The Importance of Auxiliary Fauna and Biological Control

To maintain a sustainable crop and to comply with the laws on biological control and pesticides and the European Commission’s draft Regulation on the Sustainable Use of Plant Protection Products, farmers are increasingly using the help of auxiliary fauna. However, the use of pesticides will continue to be useful as their total elimination from crops is not feasible in the short term.

Insects and bacteria to reduce the use of pesticides

With the term Auxiliary fauna, we refer to all those insects that are beneficial for crops and pest control. Within these species, we can identify 3 main types that help biological control in crops:

● Parasitoids: those insects that enter and develop inside another during their larval stage. They need a host to feed them.

● Predators: those insects that eat the pest. They can feed on one type of pest, and are called “monophagous”, or on several species, and are called “polyphagous”.

● Entomopathogenic: these are parasitic micro-organisms such as bacteria and fungi that kill the host insect.

As we all know, there are many different types of crops and soils in the world and, in order to meet the needs of future generations and maintain a healthy food supply, biological control is key to this issue.

The 3 types of biological control

Farmers can increase the efficiency of their crop by choosing the most appropriate technique in the use of auxiliary fauna on a case-by-case basis. Thanks to the advances made in this field and in the application and control of these typologies, more and more professionals in the agricultural sector are opting for more sustainable agriculture.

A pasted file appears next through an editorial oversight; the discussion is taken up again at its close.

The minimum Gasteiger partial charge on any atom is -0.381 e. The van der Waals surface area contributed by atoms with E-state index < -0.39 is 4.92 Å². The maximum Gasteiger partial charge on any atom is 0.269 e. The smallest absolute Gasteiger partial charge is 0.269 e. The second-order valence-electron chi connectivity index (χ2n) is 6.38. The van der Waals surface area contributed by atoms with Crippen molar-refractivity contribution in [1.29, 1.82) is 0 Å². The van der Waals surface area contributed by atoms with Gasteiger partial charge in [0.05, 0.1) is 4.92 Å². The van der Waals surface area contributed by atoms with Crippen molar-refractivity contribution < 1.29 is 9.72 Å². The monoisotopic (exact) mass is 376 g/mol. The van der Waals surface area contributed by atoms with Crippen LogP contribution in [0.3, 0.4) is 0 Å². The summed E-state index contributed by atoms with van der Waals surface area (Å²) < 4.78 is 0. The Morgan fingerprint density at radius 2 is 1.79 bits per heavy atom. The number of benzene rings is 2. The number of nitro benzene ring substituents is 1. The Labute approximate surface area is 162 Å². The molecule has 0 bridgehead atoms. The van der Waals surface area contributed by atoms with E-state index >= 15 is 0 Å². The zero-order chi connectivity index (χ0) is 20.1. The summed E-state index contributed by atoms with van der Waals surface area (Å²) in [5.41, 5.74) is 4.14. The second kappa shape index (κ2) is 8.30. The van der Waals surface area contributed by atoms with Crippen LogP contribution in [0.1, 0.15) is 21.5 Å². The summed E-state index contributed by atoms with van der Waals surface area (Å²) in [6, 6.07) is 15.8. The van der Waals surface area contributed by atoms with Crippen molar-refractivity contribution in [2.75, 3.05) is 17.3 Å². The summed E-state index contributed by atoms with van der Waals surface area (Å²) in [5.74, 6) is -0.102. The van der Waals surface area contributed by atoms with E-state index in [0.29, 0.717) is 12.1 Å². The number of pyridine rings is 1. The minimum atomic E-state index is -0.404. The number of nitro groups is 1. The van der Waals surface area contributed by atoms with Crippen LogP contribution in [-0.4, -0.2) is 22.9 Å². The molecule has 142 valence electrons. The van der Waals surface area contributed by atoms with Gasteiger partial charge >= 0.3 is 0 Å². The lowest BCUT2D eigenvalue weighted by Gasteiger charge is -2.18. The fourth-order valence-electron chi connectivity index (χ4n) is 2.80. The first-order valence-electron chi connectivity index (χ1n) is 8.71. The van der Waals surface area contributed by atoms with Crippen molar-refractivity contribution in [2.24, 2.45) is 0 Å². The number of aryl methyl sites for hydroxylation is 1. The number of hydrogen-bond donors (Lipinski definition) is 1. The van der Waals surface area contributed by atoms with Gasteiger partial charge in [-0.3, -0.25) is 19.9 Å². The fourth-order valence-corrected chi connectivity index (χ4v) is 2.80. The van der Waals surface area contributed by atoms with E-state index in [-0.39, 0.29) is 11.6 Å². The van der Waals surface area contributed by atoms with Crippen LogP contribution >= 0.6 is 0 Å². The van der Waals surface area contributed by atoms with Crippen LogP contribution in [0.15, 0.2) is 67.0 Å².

Let’s see what types of biological control we can find:

● Biological Control by Conservation: in this case, the existence of natural enemies against pests is increased in a natural way by modifying the environment of the crop. For example, planters can be created, or different flowers such as sunflowers can be planted on the outer and inner perimeters of the farms, depending on the need.

● Classical biological control: In this case, an exotic insect or bacterial species is usually introduced to control the damage caused by the pest.

● Augmentative biological control: in this case, more insects are purchased to increase the number of natural enemies of the pest we want to combat.

a ladybug on a pest plant

In conclusion, despite advances in biological control solutions, not all plant pathological problems can be solved by this technique. For this reason, it is very important to find a sustainable balance between the use of pesticides and auxiliary fauna. This is the focal point of innovation at the moment.

If you are interested in this topic and want to know more about Biological Control, don’t miss our Masters in International Agribusiness Management Online where you will have a 360º vision of the Agro world.

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